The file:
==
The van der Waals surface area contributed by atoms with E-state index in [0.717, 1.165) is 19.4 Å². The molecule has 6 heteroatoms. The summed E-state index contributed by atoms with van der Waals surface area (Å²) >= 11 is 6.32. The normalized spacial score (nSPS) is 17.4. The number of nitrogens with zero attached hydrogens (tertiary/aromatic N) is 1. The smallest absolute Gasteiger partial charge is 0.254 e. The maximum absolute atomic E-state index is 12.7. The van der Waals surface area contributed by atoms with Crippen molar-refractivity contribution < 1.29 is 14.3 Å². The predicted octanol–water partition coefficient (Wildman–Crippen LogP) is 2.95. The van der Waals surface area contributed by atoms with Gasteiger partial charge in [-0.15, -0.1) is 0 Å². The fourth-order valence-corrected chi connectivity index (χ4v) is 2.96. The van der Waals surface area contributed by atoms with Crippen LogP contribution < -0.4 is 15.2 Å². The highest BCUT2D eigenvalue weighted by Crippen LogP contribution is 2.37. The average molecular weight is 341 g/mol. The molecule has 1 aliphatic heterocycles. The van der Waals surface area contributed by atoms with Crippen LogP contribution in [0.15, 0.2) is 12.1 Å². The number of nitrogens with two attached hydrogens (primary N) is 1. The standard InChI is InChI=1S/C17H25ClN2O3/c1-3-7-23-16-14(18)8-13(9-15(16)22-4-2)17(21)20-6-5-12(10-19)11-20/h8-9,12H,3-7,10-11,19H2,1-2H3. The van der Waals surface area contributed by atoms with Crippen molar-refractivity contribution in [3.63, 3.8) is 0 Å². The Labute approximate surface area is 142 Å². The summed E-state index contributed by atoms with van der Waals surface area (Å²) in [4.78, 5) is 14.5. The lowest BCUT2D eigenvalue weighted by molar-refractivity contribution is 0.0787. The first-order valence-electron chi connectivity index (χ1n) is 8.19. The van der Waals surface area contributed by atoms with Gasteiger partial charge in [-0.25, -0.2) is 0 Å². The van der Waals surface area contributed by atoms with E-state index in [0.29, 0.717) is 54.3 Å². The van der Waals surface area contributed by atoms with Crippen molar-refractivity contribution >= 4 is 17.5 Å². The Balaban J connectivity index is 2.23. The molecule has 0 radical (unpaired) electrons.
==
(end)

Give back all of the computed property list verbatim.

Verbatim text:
The van der Waals surface area contributed by atoms with E-state index in [0.717, 1.165) is 19.4 Å². The molecule has 6 heteroatoms. The summed E-state index contributed by atoms with van der Waals surface area (Å²) >= 11 is 6.32. The normalized spacial score (nSPS) is 17.4. The number of nitrogens with zero attached hydrogens (tertiary/aromatic N) is 1. The smallest absolute Gasteiger partial charge is 0.254 e. The maximum absolute atomic E-state index is 12.7. The van der Waals surface area contributed by atoms with Crippen molar-refractivity contribution < 1.29 is 14.3 Å². The predicted octanol–water partition coefficient (Wildman–Crippen LogP) is 2.95. The van der Waals surface area contributed by atoms with Gasteiger partial charge in [-0.15, -0.1) is 0 Å². The fourth-order valence-corrected chi connectivity index (χ4v) is 2.96. The van der Waals surface area contributed by atoms with Crippen LogP contribution < -0.4 is 15.2 Å². The highest BCUT2D eigenvalue weighted by Crippen LogP contribution is 2.37. The average molecular weight is 341 g/mol. The molecule has 1 aliphatic heterocycles. The van der Waals surface area contributed by atoms with Crippen LogP contribution in [0.15, 0.2) is 12.1 Å². The number of nitrogens with two attached hydrogens (primary N) is 1. The standard InChI is InChI=1S/C17H25ClN2O3/c1-3-7-23-16-14(18)8-13(9-15(16)22-4-2)17(21)20-6-5-12(10-19)11-20/h8-9,12H,3-7,10-11,19H2,1-2H3. The van der Waals surface area contributed by atoms with Crippen molar-refractivity contribution in [3.63, 3.8) is 0 Å². The Labute approximate surface area is 142 Å². The summed E-state index contributed by atoms with van der Waals surface area (Å²) in [4.78, 5) is 14.5. The lowest BCUT2D eigenvalue weighted by molar-refractivity contribution is 0.0787. The first-order valence-electron chi connectivity index (χ1n) is 8.19. The van der Waals surface area contributed by atoms with Gasteiger partial charge in [-0.25, -0.2) is 0 Å². The van der Waals surface area contributed by atoms with E-state index in [0.29, 0.717) is 54.3 Å². The van der Waals surface area contributed by atoms with Crippen molar-refractivity contribution >= 4 is 17.5 Å². The Balaban J connectivity index is 2.23. The molecule has 0 radical (unpaired) electrons.